Facebook better at policing nudity than hate speech

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Facebook stepped further into its new era of data transparency Tuesday with the release of its inaugural Community Standards Enforcement Report.

Facebook revealed that the Community Standards Enforcement Report focused on suspicious activities that took place from October 2017 to March 2018.

The social media giant promised the report will be the first of a series seeking to measure how prevalent violations of its content rules are, how much content they remove or otherwise take action on, how much of it they find before it is flagged by users, and how quickly they take action on violations. That means as many as 88 million fake Facebook accounts were still slipping through the cracks in the company's policing system through March.

Despite this, the group said fake profiles still make up 3-4 percent of all active accounts.

Nevertheless, Facebook said that it "removed 2.5 million pieces of hate speech in Q1 2018", and that 38 percent of it was flagged by the social network's automated systems. The company says more than 96 percent of the posts removed by Facebook for featuring sex, nudity or terrorism-related content were flagged by monitoring software before any users reported them.

Facebook on Tuesday unveiled for the first time a transparency report that shows an increasing number of posts identified as containing graphic violence in the first of quarter of 2018.

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"We have a lot of work still to do to prevent abuse", Facebook Product Management vice president Guy Rosen said.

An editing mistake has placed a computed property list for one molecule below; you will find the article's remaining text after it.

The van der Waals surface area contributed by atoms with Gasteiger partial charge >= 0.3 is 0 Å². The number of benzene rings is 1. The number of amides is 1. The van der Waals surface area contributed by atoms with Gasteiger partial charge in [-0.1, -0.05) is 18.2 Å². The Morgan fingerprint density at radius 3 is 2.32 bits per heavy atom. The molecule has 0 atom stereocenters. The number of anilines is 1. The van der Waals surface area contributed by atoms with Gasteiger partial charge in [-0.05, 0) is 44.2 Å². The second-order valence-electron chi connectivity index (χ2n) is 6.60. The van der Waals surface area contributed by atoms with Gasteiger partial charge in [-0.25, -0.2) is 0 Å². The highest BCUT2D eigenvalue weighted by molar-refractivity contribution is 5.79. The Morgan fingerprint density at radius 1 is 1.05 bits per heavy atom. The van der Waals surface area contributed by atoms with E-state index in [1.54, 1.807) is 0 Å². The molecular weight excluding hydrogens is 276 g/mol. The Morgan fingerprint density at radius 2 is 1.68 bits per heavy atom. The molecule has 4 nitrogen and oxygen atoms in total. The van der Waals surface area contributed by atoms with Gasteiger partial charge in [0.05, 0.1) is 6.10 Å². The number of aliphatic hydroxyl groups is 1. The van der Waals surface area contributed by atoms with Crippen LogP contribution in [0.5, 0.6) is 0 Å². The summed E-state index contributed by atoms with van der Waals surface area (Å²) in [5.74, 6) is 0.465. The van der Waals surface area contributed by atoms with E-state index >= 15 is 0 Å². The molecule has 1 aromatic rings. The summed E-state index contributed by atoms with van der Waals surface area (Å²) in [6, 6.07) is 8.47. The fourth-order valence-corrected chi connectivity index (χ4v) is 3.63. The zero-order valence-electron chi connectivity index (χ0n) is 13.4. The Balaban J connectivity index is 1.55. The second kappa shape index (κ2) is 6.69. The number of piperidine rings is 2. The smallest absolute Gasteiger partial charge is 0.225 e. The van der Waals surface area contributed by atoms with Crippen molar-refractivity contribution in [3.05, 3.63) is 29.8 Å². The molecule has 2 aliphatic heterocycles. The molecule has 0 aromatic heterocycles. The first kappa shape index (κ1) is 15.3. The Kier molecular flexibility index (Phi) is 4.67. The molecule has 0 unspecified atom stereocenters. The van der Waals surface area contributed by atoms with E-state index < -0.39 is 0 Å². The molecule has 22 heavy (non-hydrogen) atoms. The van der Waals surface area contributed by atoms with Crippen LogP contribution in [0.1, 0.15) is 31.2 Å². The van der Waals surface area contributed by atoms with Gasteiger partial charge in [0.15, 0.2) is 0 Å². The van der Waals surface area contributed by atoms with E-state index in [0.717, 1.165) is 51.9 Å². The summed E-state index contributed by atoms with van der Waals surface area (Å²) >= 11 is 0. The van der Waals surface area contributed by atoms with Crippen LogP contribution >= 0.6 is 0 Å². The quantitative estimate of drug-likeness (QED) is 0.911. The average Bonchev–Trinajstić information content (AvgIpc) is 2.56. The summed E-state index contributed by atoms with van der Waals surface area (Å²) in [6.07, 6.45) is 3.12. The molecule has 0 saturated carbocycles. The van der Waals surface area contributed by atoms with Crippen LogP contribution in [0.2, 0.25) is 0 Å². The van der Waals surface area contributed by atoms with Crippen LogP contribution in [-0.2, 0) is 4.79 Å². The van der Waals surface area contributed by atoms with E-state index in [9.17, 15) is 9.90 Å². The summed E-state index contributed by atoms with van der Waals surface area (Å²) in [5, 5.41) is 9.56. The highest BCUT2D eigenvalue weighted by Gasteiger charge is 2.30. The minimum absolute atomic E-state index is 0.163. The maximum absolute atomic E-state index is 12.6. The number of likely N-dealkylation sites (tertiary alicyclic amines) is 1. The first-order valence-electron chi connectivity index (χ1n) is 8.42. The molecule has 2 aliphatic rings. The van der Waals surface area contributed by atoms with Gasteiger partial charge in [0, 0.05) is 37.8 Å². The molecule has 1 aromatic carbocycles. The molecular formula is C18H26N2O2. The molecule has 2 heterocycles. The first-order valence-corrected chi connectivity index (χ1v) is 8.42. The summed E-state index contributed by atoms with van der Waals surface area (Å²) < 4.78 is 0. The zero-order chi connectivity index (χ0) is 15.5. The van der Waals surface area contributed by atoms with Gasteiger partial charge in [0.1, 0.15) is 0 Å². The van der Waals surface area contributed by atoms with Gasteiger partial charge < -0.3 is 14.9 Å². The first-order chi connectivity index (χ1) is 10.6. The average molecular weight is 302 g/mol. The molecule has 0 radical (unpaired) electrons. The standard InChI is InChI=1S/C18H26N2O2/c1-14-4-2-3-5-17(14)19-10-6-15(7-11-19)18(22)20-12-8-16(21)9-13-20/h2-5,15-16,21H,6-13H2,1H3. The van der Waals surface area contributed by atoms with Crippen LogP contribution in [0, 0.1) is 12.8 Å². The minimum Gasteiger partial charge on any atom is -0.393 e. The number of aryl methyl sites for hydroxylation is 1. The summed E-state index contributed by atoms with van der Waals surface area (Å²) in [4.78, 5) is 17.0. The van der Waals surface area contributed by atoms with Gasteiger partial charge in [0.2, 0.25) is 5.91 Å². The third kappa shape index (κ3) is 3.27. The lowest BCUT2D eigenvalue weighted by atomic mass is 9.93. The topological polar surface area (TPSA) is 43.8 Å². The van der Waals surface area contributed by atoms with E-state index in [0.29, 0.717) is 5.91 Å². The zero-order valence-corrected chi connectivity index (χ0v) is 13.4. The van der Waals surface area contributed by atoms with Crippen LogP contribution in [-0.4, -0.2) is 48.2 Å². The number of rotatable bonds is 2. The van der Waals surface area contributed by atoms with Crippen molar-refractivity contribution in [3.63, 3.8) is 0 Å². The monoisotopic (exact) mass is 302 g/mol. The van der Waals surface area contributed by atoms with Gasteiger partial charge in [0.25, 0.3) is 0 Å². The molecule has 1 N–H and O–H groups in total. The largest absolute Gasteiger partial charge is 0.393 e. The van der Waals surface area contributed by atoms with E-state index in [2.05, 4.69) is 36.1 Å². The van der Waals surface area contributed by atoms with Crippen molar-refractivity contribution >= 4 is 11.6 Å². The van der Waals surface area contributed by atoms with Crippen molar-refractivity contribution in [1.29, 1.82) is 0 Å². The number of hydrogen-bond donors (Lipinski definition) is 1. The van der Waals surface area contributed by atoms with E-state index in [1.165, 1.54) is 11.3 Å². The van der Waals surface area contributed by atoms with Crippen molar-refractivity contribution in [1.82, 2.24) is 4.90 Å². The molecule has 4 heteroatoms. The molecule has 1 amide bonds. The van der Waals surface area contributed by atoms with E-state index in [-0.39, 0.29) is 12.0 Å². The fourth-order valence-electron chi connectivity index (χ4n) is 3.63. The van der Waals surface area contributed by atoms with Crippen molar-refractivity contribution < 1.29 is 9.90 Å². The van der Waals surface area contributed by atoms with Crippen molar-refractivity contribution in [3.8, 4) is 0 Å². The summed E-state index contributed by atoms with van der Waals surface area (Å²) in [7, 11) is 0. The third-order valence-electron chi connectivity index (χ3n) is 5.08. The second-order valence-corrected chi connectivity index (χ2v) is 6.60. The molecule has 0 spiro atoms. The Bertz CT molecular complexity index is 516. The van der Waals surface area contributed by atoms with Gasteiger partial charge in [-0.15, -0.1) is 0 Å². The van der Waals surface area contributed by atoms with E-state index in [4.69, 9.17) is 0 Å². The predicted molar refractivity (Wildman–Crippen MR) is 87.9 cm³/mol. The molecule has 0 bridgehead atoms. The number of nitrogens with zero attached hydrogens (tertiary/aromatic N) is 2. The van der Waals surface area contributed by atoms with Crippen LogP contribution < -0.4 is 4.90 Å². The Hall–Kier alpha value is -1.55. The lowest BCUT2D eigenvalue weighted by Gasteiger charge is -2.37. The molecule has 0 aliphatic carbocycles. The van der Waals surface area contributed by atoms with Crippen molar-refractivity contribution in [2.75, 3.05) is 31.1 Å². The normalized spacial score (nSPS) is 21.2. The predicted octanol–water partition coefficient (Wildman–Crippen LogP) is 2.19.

Since the fallout over political firm Cambridge Analytica obtaining millions of Facebook users' data without their permission, Facebook reiterated its commitment to being more transparent.

We're often asked how we decide what's allowed on Facebook - and how much bad stuff is out there. Overall, Facebook estimates that out of every 10,000 pieces of content viewed on Facebook, nine to 10 views were of content that violated its adult nudity and pornography standards.

The last stat that Facebook highlighted was hate speech; it admitted its technology wasn't very good at picking it up so it still gets reviewed by review teams. It refrained from showing how prevalent terrorist propaganda and hate speech is on the platform, saying it couldn't reliably estimate either. Facebook is expected to host summits in India, Singapore, and the U.S. Through the company's two-part investigation, they found 200 potential apps leaked confidential data.

"In addition, in many areas - whether it's spam, porn or fake accounts - we're up against sophisticated adversaries who continually change tactics to circumvent our controls, which means we must continuously build and adapt our efforts".

The committee has also urged Facebook boss Mark Zuckerberg to appear before them, adding that it would be open to taking evidence from the billionaire company founder via video link if he would not attend in person.

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